My daughter’s away. Off on an east coast adventure with her cousins. Her aunt keeps sending me pictures of her hiking in the woods, swinging on swings, playing with bugs. Doing all sorts of things that my almost grown daughter would never do around home.
I miss her.
I mean, I miss her physical presence, but I know that she will be back in a few weeks.
But what I really miss is the old her.
I miss her uninhibited spirit that is becoming more and more hidden as she grows up. She went from the girl who skipped everywhere to the girl who points out how silly it is that a little girl is skipping on her way to school. She went from the girl who is happy in her own skin to the one worried about what strangers will think.
From the girl who never minded making a ruckus to the one that shushes me.
She shushes me.
I never thought I would be the one getting shushed.
I miss that she is showing a little, tiny bit of that spirit again, and I am not around to see it. To breath it in and capture it in the way I was too careless to do when she was four.
Back then, I told her I was going to write down all of the wonderful words she made up and call it her Fantabulous Fictionary. But I got busy and I knew I would remember them because they were all so wonderful.
We all know what happened.
I only remember a few now. Beesgusting: means even worse than disgusting, Gianormous: a little mixture of giant and enormous for extra emphasis, and Tinky: same as stinky.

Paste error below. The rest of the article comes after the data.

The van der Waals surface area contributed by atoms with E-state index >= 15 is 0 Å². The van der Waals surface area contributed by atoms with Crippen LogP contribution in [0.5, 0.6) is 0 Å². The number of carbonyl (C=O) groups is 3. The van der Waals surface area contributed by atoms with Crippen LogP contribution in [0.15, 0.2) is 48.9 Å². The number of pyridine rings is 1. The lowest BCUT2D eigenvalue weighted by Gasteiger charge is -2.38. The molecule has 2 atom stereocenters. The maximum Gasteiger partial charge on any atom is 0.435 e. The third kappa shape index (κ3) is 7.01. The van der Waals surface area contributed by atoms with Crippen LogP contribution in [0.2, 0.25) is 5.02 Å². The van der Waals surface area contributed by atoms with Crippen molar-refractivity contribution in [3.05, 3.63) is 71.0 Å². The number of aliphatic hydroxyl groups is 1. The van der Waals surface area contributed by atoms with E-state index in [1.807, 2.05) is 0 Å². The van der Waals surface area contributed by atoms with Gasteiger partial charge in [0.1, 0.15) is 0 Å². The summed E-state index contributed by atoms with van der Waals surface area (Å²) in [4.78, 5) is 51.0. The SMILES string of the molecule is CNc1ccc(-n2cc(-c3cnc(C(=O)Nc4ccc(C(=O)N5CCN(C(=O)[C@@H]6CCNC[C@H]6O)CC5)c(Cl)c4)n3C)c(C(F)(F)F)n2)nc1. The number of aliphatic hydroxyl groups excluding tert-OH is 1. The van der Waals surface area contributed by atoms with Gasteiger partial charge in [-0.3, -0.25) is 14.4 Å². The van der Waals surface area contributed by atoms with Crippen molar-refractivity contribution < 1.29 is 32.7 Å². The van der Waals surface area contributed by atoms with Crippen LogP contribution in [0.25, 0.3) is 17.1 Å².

Ok, the last one wasn’t really a made up word, she had a speech impediment and couldn’t say the ST sound. She also couldn’t say the TH sound so she pronounced it as S.
And that is how she came up with my favorite noun:
Me: Please don’t blow dandelions all over the lawn, daddy works hard to keep our lawn dandelion free without chemicals.
Her: But mommy, these aren’t dandelions, they are wishing sings.
Wishing sings, wishing things, dandelions. I’ve never looked at a lawn full of them the same way since.
And when I see one now there is always a little girl in it.
With a halo of blonde curls. In a pink seersucker dress and grey eyes busy, busy, busy taking in her world.
This vision is as clear as a photograph. Seared in my mind along with the words of the conversation. Because it was one of those events that hurled me right into the moment. Like a cable was hooked to me and I was physically dragged to another place.
The right place.
I can’t imagine what my state of mind was when I told my 4 year old not to blow a dandelion. But I know that after that moment I looked at the things she did through a different lens.
It was one of those clear moments of parenting when you realize what you are doing and what you should be doing.
But I’m a slow learner it seems and I wasn’t always able to recognize those moments when they came.
Yet, now I see this girl in the middle of a field of flowers and I know it will be gone soon as well. I want more dandelion moments, but it’s too late.
She is only 15, but she has flown away. I have to focus on the moments now, knowing they are what I have.
They are all I have.
And if I pay attention, they are enough.